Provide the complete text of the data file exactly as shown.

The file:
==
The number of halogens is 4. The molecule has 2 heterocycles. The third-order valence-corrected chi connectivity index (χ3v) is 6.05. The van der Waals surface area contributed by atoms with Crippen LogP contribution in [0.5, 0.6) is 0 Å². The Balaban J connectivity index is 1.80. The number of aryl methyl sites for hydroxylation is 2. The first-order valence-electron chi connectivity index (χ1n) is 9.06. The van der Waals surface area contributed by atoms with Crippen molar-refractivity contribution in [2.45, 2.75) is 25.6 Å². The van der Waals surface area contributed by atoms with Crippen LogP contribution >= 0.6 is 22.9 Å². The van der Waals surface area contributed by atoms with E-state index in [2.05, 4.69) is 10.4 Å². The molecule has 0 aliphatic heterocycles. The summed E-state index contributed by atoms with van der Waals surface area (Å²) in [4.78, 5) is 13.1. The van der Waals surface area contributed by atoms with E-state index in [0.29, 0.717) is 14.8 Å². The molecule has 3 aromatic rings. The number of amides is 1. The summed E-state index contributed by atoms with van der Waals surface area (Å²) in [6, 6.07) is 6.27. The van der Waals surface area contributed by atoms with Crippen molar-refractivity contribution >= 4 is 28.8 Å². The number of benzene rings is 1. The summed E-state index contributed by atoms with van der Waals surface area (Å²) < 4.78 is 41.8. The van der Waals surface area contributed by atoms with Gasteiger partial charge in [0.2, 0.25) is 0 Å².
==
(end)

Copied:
The number of halogens is 4. The molecule has 2 heterocycles. The third-order valence-corrected chi connectivity index (χ3v) is 6.05. The van der Waals surface area contributed by atoms with Crippen LogP contribution in [0.5, 0.6) is 0 Å². The Balaban J connectivity index is 1.80. The number of aryl methyl sites for hydroxylation is 2. The first-order valence-electron chi connectivity index (χ1n) is 9.06. The van der Waals surface area contributed by atoms with Crippen molar-refractivity contribution in [2.45, 2.75) is 25.6 Å². The van der Waals surface area contributed by atoms with Crippen LogP contribution >= 0.6 is 22.9 Å². The van der Waals surface area contributed by atoms with E-state index in [2.05, 4.69) is 10.4 Å². The molecule has 0 aliphatic heterocycles. The summed E-state index contributed by atoms with van der Waals surface area (Å²) in [4.78, 5) is 13.1. The van der Waals surface area contributed by atoms with E-state index in [0.29, 0.717) is 14.8 Å². The molecule has 3 aromatic rings. The number of amides is 1. The summed E-state index contributed by atoms with van der Waals surface area (Å²) in [6, 6.07) is 6.27. The van der Waals surface area contributed by atoms with Crippen molar-refractivity contribution >= 4 is 28.8 Å². The number of benzene rings is 1. The summed E-state index contributed by atoms with van der Waals surface area (Å²) < 4.78 is 41.8. The van der Waals surface area contributed by atoms with Gasteiger partial charge in [0.2, 0.25) is 0 Å².